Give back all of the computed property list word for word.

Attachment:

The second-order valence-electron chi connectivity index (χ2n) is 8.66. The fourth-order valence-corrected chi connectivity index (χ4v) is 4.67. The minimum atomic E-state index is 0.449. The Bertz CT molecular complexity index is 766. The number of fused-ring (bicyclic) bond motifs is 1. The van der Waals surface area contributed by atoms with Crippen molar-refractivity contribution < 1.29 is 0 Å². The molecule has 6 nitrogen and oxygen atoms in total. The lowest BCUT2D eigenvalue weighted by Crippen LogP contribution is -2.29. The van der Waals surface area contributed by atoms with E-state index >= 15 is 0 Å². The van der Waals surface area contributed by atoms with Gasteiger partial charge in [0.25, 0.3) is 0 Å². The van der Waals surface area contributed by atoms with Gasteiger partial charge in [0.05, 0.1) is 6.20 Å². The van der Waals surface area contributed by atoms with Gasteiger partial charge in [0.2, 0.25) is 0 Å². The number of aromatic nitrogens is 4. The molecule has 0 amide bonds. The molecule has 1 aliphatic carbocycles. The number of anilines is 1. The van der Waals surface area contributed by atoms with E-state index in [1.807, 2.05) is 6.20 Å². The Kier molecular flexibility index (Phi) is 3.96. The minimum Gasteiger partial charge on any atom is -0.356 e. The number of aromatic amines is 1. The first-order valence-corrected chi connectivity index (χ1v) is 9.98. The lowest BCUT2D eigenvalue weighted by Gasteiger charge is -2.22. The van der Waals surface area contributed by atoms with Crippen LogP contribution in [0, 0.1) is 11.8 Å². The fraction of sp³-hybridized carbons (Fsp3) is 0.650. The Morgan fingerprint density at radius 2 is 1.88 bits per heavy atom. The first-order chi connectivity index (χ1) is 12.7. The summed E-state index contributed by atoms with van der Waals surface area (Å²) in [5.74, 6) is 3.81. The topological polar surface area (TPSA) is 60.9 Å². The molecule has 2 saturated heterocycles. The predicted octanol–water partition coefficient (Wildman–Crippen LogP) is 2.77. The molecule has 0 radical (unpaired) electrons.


The second-order valence-electron chi connectivity index (χ2n) is 8.66. The fourth-order valence-corrected chi connectivity index (χ4v) is 4.67. The minimum atomic E-state index is 0.449. The Bertz CT molecular complexity index is 766. The number of fused-ring (bicyclic) bond motifs is 1. The van der Waals surface area contributed by atoms with Crippen molar-refractivity contribution < 1.29 is 0 Å². The molecule has 6 nitrogen and oxygen atoms in total. The lowest BCUT2D eigenvalue weighted by Crippen LogP contribution is -2.29. The van der Waals surface area contributed by atoms with E-state index >= 15 is 0 Å². The van der Waals surface area contributed by atoms with Gasteiger partial charge in [0.25, 0.3) is 0 Å². The van der Waals surface area contributed by atoms with Gasteiger partial charge in [0.05, 0.1) is 6.20 Å². The van der Waals surface area contributed by atoms with Gasteiger partial charge in [0.2, 0.25) is 0 Å². The number of aromatic nitrogens is 4. The molecule has 0 amide bonds. The molecule has 1 aliphatic carbocycles. The number of anilines is 1. The van der Waals surface area contributed by atoms with E-state index in [1.807, 2.05) is 6.20 Å². The Kier molecular flexibility index (Phi) is 3.96. The minimum Gasteiger partial charge on any atom is -0.356 e. The number of aromatic amines is 1. The first-order valence-corrected chi connectivity index (χ1v) is 9.98. The lowest BCUT2D eigenvalue weighted by Gasteiger charge is -2.22. The van der Waals surface area contributed by atoms with Crippen LogP contribution in [0, 0.1) is 11.8 Å². The fraction of sp³-hybridized carbons (Fsp3) is 0.650. The Morgan fingerprint density at radius 2 is 1.88 bits per heavy atom. The first-order chi connectivity index (χ1) is 12.7. The summed E-state index contributed by atoms with van der Waals surface area (Å²) in [5.74, 6) is 3.81. The topological polar surface area (TPSA) is 60.9 Å². The molecule has 2 saturated heterocycles. The predicted octanol–water partition coefficient (Wildman–Crippen LogP) is 2.77. The molecule has 0 radical (unpaired) electrons.